Why you should care
Because this hidden haven of Polish history might not be around for much longer.
You might think Turkey an unlikely spot to find a small, isolated community of Poles, and you’d probably be right. But that makes the village of Polonezköy — which has been popular with Pope John Paul II and other Polish celebs — all the more intriguing.
Nestled in the middle of a forest an hour’s drive outside of Istanbul — Turkey’s most populous city of 16 million — Polonezköy has become the place to escape to when city life gets to be a little too much. Visitors might want to check out this quaint and tranquil village soon before increasing government controls take effect that may erode what makes it so appealing.
Polonezköy was founded in November 1842 when Ottoman leaders offered a dozen defeated Polish revolutionaries sanctuary on a patch of forested land 18 miles northeast of Istanbul. At the time, their uprising against imperial Russia had failed miserably and, with nowhere else to go, the group set up a community known today as Polonezköy, or Adampol.
In the centuries that followed, Polish émigrés who fled the revolution, conscription and the Siberian gulag found refuge in Polonezköy, surviving by hunting deer and birds in the 7,500-acre forest. Over the years, its splendid isolation has attracted the likes of novelist Gustave Flaubert and the founder of modern Turkey, Mustafa Kemal Ataturk, as well as Pope John Paul II, himself a Pole.
These days, its quaint restaurants, gift shops and historical buildings portray life decades ago, a time when the community was largely cut off from the outside world. At the center of the village, a group of hand-carved wood figures depicting the first Polish settlers occupies a park in front of the library and art gallery. Around a quarter of the community’s 200 residents still speak fluent Polish — some are even descendants of soldiers who fought in the Crimean War.
Polonezköy attracts hikers and history nerds looking to experience an unlikely slice of medieval European life.
Visitors can take in The House of the Memory of Zofia Ryży, a 19th-century cottage dedicated to the memory of resident Zofia Ryży and upon whose walls hang newspaper clippings and decades-old artifacts. One of the oldest homes of the village, it’s a piece of typical Polish architecture of the era. Agnes Modlinska, Ryży’s granddaughter, offers tours in Turkish, English and Polish (call ahead to schedule).
What makes Polonezköy especially interesting is that “there were many Polish émigré settlements around the world in the 19th and 20th centuries, but they were assimilated,” says Marzena Godzińska of the University of Warsaw, who’s been visiting since 2005. “Polonezköy had kept its Polish ethnic and cultural character, at least until the 1970s.”
It was around that time that bed-and-breakfast establishments and other types of accommodations began opening in the village, and curious local Turks first began stopping by. Because the small hotels were run by Poles and not Turks, proof of marriage wasn’t required for visitors to stay overnight together, so young couples from Istanbul would sneak out to the village for romantic getaways.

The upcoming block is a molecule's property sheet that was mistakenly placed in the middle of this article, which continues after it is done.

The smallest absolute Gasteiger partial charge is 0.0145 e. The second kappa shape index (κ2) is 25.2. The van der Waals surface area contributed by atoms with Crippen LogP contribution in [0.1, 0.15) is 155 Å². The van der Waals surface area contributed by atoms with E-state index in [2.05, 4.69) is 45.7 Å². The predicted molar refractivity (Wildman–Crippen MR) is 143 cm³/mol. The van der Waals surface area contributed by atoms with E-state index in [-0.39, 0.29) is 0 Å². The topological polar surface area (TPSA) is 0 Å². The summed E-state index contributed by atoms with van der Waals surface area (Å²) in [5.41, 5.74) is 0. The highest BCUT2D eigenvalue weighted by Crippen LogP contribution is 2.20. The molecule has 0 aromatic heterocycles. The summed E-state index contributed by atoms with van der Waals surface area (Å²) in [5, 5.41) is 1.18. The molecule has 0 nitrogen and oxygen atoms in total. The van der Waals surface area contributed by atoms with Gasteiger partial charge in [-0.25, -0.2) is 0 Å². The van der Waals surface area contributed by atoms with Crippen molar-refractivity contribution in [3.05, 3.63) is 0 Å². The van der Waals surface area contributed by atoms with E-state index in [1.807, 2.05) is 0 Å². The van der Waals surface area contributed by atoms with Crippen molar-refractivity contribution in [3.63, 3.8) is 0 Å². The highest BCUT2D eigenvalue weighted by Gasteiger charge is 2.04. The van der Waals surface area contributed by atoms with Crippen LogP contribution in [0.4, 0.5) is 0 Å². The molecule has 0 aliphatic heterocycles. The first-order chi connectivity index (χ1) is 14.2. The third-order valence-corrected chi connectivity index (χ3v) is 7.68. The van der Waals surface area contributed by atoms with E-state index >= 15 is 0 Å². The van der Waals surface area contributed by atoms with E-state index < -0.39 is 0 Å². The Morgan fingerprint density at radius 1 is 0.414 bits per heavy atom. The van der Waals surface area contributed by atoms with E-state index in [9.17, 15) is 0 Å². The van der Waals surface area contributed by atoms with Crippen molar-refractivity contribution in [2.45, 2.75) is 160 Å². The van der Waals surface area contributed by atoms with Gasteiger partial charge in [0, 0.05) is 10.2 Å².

Today, Polonezköy attracts hikers and history nerds looking to experience an unlikely slice of medieval European life — from tourists and locals from Istanbul. Its church and cemetery, which date back more than a century, and a school and culture center are cornerstones of the village’s Slavic identity.
“The best part about living in Polonezköy,” says Barbara Ohotski, a 30-year resident who runs the Club Adampol hotel and restaurant, “is that we are both in and outside the city.”
But at the same time, she warns, not all is well.
The best time to visit used to be during the local Cherry Festival, which was held every summer and attracted many of the 1,000 tourists who travel from Poland annually. However, in recent years the festival has been held less frequently.
“Since the village came under the control of Beykoz municipality [the district in which Polonezköy sits], funding for some events has been stopped,” says Ohotski, who wouldn’t comment further on the issue. Local municipalities run by officials from Turkey’s ruling Justice and Development Party (AKP) have in recent years, however, sought more control over activities by independent groups right around the country. One pro-government newspaper even claimed that Polonezköy is now empty of Polish-heritage residents.
For now, holding on to their traditions looks like a new battle facing the Poles of Polonezköy. “Anything is possible in the future. Many of the people living here are now old,” says Ohotski. “Will the young people who went away to study come back? Will they want to live here? No one knows what the future holds.”
GO THERE: POLONEZKÖY POLISH VILLAGE, ISTANBUL
- Where: Forgo a taxi and take the D1 city bus from Kadiköy, a 90-minute ride that offers a window into modern, urban Istanbul. Buses leave every day at 10 am and 2 pm. If you do take a taxi and plan to return to the city the same day, you’ll want the driver to hang around — taxis are scarce in Polonezköy.
- What to do: The village itself is small and its most interesting points can be visited in a few hours, but don’t leave without hiking through the surrounding deciduous forest and lunching at the Leonardo Restaurant. The Polonezköy Country Club is the best choice for overnight stays.
- Pro tip: Cell coverage is patchy at best on the trails and gorges through the surrounding forest. If a hike is in your itinerary, don’t try winging it and getting lost — as I did. Download local maps beforehand.